From Ferguson, Missouri, to your town or one nearby, cops are getting caught – many times on camera – showing little or no respect for due process, and all too often are using their own personal ideologies as a sliding scale of sorts to decide when and how to enforce the law.
They typically do not wear that ideology printed on their uniforms, however, but one law enforcement officer involved in a raid earlier this week in San Diego has some explaining to do regarding his blunt sense of style.

You won’t find this for sale at D.I.A.


Passengers flying out of Denver International Airport after a vacation or work trip here have lots of choices if they want to squeeze in one last Colorado activity or buy a souvenir. They can drink local craft brews at cafes branded by Rock Bottom and Boulder Beer, eat at Elway’s or Steve’s Snappin’ Dogs, and shop at the Tattered Cover or Kazoo & Company. They can buy Denver Broncos hats, Climax beef jerky, Rocky Mountain T-shirts, and shot glasses and underwear imprinted with the state flag.
But when it comes to Colorado’s budding marijuana industry, the only souvenir that tourists can take with them is a photo of DIA’s sign prohibiting the herb’s use. More at the Latest Word.

Additional photos and more below.

Today marks six months since recreational marijuana sales began in Colorado, still the only state where such purchases can be made. (The first licensed retail shops in Washington are expected to open on July 7.) By the January 1 launch, eighteen stores had been licensed in Denver, and since then, the total has grown steadily. Some outlets have come and some have gone, but the latest total, as vetted by Westword‘s Amber Taufen, stands at a whopping 88 — fifteen more than our previous update in April.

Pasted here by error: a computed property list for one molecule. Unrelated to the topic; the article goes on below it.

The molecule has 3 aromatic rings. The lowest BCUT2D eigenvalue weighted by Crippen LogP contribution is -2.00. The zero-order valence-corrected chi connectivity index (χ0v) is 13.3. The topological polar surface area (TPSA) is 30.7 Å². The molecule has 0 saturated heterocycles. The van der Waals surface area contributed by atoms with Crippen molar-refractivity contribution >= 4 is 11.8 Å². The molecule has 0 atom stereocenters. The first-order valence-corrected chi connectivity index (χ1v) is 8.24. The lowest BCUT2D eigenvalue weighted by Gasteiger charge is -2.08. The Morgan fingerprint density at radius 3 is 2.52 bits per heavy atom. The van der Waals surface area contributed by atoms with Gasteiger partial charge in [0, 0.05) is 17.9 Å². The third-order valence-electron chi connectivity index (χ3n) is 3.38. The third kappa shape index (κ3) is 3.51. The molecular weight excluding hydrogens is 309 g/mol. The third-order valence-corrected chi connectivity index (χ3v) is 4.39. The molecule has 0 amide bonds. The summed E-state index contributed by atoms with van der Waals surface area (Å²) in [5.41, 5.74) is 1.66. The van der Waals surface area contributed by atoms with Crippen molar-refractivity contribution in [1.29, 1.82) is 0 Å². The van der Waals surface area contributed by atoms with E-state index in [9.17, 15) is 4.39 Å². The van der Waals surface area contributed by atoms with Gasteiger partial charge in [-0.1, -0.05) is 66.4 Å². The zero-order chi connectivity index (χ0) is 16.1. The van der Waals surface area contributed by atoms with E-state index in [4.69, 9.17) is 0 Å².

All the licensed shops are included here, along with photos, videos, links and excerpts from reviews of the ones visited by Westword marijuana critic (your’s truly) William Breathes. See the countdown thanks to Michael Roberts below.

ISU NORML Facebook.
An ISU student picks up trash around campus in one of the banned shirts (in red) during a volunteer day.


Iowa State University is under fire in federal court after the Iowa State National Organization for the Reform of Marijuana Laws says they were unfairly told to remove the school mascot, Cy the Cardinal, from their t-shirts.
Two students, juniors Paul Gerlich and Erin Fuleigh, have filed a suit in Iowa arguing that their First Amendment rights were trampled by the college, who demanded NORML remove Cy from their shirts after a state lawmaker complained that it sent the wrong message. Their lawsuit is part one of four filed this week, the others coming from students at Ohio University, Chicago State University and Citrus College in California.


Federal officials have now brought charges against ten additional people in Michigan for allegedly using the state medical marijuana program as a front for illegal sales and cultivation, bringing the total number of people “busted” in the sting to 37.
According to the feds, the group called themselves the Medical Marijuana Team and was growing in multiple small towns in the western part of the state as caregivers for medical marijuana patients.